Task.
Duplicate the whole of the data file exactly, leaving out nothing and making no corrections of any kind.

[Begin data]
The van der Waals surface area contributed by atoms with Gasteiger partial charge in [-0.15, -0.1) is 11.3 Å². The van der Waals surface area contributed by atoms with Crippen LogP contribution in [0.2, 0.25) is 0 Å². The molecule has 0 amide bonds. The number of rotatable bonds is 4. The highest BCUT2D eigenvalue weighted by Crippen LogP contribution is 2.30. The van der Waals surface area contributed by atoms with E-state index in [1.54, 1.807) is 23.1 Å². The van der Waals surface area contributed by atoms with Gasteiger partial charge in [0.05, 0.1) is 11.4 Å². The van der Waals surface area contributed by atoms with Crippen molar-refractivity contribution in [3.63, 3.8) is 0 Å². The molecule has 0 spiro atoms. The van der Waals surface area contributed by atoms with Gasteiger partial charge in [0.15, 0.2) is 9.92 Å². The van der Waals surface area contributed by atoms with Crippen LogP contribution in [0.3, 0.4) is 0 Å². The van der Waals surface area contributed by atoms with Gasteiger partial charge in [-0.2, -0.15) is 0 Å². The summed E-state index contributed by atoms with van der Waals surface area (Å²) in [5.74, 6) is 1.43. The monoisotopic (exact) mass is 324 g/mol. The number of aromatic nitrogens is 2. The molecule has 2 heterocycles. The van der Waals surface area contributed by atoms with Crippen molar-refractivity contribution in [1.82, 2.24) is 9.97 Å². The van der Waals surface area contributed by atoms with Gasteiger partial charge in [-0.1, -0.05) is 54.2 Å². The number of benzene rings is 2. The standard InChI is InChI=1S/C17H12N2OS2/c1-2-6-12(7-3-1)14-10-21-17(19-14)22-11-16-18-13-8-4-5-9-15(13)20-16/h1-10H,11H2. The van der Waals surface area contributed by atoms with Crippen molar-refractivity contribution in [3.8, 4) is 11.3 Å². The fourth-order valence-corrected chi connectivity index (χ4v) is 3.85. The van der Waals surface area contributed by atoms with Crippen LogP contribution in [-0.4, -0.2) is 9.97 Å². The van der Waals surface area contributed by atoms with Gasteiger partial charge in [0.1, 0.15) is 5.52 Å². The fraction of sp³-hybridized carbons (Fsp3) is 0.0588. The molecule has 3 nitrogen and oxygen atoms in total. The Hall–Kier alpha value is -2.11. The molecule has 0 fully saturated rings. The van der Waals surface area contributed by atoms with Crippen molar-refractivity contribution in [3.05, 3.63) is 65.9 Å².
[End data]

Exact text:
The van der Waals surface area contributed by atoms with Gasteiger partial charge in [-0.15, -0.1) is 11.3 Å². The van der Waals surface area contributed by atoms with Crippen LogP contribution in [0.2, 0.25) is 0 Å². The molecule has 0 amide bonds. The number of rotatable bonds is 4. The highest BCUT2D eigenvalue weighted by Crippen LogP contribution is 2.30. The van der Waals surface area contributed by atoms with E-state index in [1.54, 1.807) is 23.1 Å². The van der Waals surface area contributed by atoms with Gasteiger partial charge in [0.05, 0.1) is 11.4 Å². The van der Waals surface area contributed by atoms with Crippen molar-refractivity contribution in [3.63, 3.8) is 0 Å². The molecule has 0 spiro atoms. The van der Waals surface area contributed by atoms with Gasteiger partial charge in [0.15, 0.2) is 9.92 Å². The van der Waals surface area contributed by atoms with Crippen LogP contribution in [0.3, 0.4) is 0 Å². The van der Waals surface area contributed by atoms with Gasteiger partial charge in [-0.2, -0.15) is 0 Å². The summed E-state index contributed by atoms with van der Waals surface area (Å²) in [5.74, 6) is 1.43. The monoisotopic (exact) mass is 324 g/mol. The number of aromatic nitrogens is 2. The molecule has 2 heterocycles. The van der Waals surface area contributed by atoms with Crippen molar-refractivity contribution in [1.82, 2.24) is 9.97 Å². The van der Waals surface area contributed by atoms with Gasteiger partial charge in [-0.1, -0.05) is 54.2 Å². The number of benzene rings is 2. The standard InChI is InChI=1S/C17H12N2OS2/c1-2-6-12(7-3-1)14-10-21-17(19-14)22-11-16-18-13-8-4-5-9-15(13)20-16/h1-10H,11H2. The van der Waals surface area contributed by atoms with Crippen molar-refractivity contribution in [3.8, 4) is 11.3 Å². The fourth-order valence-corrected chi connectivity index (χ4v) is 3.85. The van der Waals surface area contributed by atoms with Crippen LogP contribution in [-0.4, -0.2) is 9.97 Å². The van der Waals surface area contributed by atoms with Gasteiger partial charge in [0.1, 0.15) is 5.52 Å². The fraction of sp³-hybridized carbons (Fsp3) is 0.0588. The molecule has 3 nitrogen and oxygen atoms in total. The Hall–Kier alpha value is -2.11. The molecule has 0 fully saturated rings. The van der Waals surface area contributed by atoms with Crippen molar-refractivity contribution in [3.05, 3.63) is 65.9 Å².